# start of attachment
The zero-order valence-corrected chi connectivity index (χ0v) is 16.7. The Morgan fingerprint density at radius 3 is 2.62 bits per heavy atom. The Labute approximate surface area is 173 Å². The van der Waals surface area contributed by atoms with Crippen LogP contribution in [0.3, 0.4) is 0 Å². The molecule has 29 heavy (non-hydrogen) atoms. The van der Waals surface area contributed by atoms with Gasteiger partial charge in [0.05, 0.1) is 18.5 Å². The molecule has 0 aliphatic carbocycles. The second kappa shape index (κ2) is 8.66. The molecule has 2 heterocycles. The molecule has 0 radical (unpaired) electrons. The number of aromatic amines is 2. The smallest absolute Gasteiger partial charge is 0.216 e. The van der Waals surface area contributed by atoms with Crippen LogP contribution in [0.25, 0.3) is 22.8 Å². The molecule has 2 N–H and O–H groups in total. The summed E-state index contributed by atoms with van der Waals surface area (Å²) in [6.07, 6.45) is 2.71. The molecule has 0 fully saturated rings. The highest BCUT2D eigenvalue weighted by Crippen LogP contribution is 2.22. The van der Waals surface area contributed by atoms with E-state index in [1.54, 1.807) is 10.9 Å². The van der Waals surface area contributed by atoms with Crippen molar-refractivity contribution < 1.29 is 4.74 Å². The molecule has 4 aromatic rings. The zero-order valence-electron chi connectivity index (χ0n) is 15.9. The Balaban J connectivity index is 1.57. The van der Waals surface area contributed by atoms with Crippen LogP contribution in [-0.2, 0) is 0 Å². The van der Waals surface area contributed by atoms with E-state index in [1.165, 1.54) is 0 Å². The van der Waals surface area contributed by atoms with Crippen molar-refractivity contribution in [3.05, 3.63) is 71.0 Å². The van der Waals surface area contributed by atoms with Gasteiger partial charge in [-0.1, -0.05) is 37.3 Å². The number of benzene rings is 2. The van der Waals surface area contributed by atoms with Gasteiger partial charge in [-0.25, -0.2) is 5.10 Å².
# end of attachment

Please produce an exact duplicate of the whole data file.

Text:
The zero-order valence-corrected chi connectivity index (χ0v) is 16.7. The Morgan fingerprint density at radius 3 is 2.62 bits per heavy atom. The Labute approximate surface area is 173 Å². The van der Waals surface area contributed by atoms with Crippen LogP contribution in [0.3, 0.4) is 0 Å². The molecule has 29 heavy (non-hydrogen) atoms. The van der Waals surface area contributed by atoms with Gasteiger partial charge in [0.05, 0.1) is 18.5 Å². The molecule has 0 aliphatic carbocycles. The second kappa shape index (κ2) is 8.66. The molecule has 2 heterocycles. The molecule has 0 radical (unpaired) electrons. The number of aromatic amines is 2. The smallest absolute Gasteiger partial charge is 0.216 e. The van der Waals surface area contributed by atoms with Crippen LogP contribution in [0.25, 0.3) is 22.8 Å². The molecule has 2 N–H and O–H groups in total. The summed E-state index contributed by atoms with van der Waals surface area (Å²) in [6.07, 6.45) is 2.71. The molecule has 0 fully saturated rings. The highest BCUT2D eigenvalue weighted by Crippen LogP contribution is 2.22. The van der Waals surface area contributed by atoms with E-state index in [1.54, 1.807) is 10.9 Å². The van der Waals surface area contributed by atoms with Crippen molar-refractivity contribution < 1.29 is 4.74 Å². The molecule has 4 aromatic rings. The zero-order valence-electron chi connectivity index (χ0n) is 15.9. The Balaban J connectivity index is 1.57. The van der Waals surface area contributed by atoms with Crippen LogP contribution in [-0.2, 0) is 0 Å². The van der Waals surface area contributed by atoms with E-state index in [1.165, 1.54) is 0 Å². The van der Waals surface area contributed by atoms with Crippen molar-refractivity contribution in [3.05, 3.63) is 71.0 Å². The van der Waals surface area contributed by atoms with Gasteiger partial charge in [-0.1, -0.05) is 37.3 Å². The number of benzene rings is 2. The van der Waals surface area contributed by atoms with Gasteiger partial charge in [-0.25, -0.2) is 5.10 Å².